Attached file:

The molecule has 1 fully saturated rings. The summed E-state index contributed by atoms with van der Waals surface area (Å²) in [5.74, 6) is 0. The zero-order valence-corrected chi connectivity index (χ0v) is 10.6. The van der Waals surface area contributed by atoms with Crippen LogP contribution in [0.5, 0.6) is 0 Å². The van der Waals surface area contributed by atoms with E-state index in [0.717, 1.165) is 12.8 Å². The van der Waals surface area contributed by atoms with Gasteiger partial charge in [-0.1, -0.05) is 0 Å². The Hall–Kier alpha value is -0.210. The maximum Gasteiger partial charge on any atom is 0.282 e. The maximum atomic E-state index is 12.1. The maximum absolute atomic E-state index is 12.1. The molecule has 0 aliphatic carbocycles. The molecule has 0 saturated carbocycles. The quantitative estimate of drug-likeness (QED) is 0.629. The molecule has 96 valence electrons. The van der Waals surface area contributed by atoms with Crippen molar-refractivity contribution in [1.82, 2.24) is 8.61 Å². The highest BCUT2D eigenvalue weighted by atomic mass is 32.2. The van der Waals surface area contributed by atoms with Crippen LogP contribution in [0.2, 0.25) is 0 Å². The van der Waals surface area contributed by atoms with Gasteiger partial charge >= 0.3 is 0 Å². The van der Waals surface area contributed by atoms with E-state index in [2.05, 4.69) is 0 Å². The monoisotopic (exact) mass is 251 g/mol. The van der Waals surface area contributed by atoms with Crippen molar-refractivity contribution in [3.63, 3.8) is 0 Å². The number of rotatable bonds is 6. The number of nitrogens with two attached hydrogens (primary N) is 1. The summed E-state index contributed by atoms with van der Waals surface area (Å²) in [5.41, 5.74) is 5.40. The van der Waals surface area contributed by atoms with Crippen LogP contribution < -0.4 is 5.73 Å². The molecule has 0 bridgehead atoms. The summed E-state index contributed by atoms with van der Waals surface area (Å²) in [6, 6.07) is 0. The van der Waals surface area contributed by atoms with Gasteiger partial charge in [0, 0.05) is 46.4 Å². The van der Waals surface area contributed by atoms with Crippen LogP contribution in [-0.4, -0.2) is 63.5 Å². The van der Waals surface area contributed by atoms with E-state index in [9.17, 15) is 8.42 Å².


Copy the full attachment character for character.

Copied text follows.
The molecule has 1 fully saturated rings. The summed E-state index contributed by atoms with van der Waals surface area (Å²) in [5.74, 6) is 0. The zero-order valence-corrected chi connectivity index (χ0v) is 10.6. The van der Waals surface area contributed by atoms with Crippen LogP contribution in [0.5, 0.6) is 0 Å². The van der Waals surface area contributed by atoms with E-state index in [0.717, 1.165) is 12.8 Å². The van der Waals surface area contributed by atoms with Gasteiger partial charge in [-0.1, -0.05) is 0 Å². The Hall–Kier alpha value is -0.210. The maximum Gasteiger partial charge on any atom is 0.282 e. The maximum atomic E-state index is 12.1. The maximum absolute atomic E-state index is 12.1. The molecule has 0 aliphatic carbocycles. The molecule has 0 saturated carbocycles. The quantitative estimate of drug-likeness (QED) is 0.629. The molecule has 96 valence electrons. The van der Waals surface area contributed by atoms with Crippen molar-refractivity contribution in [1.82, 2.24) is 8.61 Å². The highest BCUT2D eigenvalue weighted by atomic mass is 32.2. The van der Waals surface area contributed by atoms with Crippen LogP contribution in [0.2, 0.25) is 0 Å². The van der Waals surface area contributed by atoms with Gasteiger partial charge >= 0.3 is 0 Å². The van der Waals surface area contributed by atoms with E-state index in [2.05, 4.69) is 0 Å². The monoisotopic (exact) mass is 251 g/mol. The van der Waals surface area contributed by atoms with Crippen molar-refractivity contribution in [3.63, 3.8) is 0 Å². The number of rotatable bonds is 6. The number of nitrogens with two attached hydrogens (primary N) is 1. The summed E-state index contributed by atoms with van der Waals surface area (Å²) in [5.41, 5.74) is 5.40. The van der Waals surface area contributed by atoms with Crippen LogP contribution < -0.4 is 5.73 Å². The molecule has 0 bridgehead atoms. The summed E-state index contributed by atoms with van der Waals surface area (Å²) in [6, 6.07) is 0. The van der Waals surface area contributed by atoms with Gasteiger partial charge in [0, 0.05) is 46.4 Å². The van der Waals surface area contributed by atoms with Crippen LogP contribution in [-0.4, -0.2) is 63.5 Å². The van der Waals surface area contributed by atoms with E-state index in [9.17, 15) is 8.42 Å².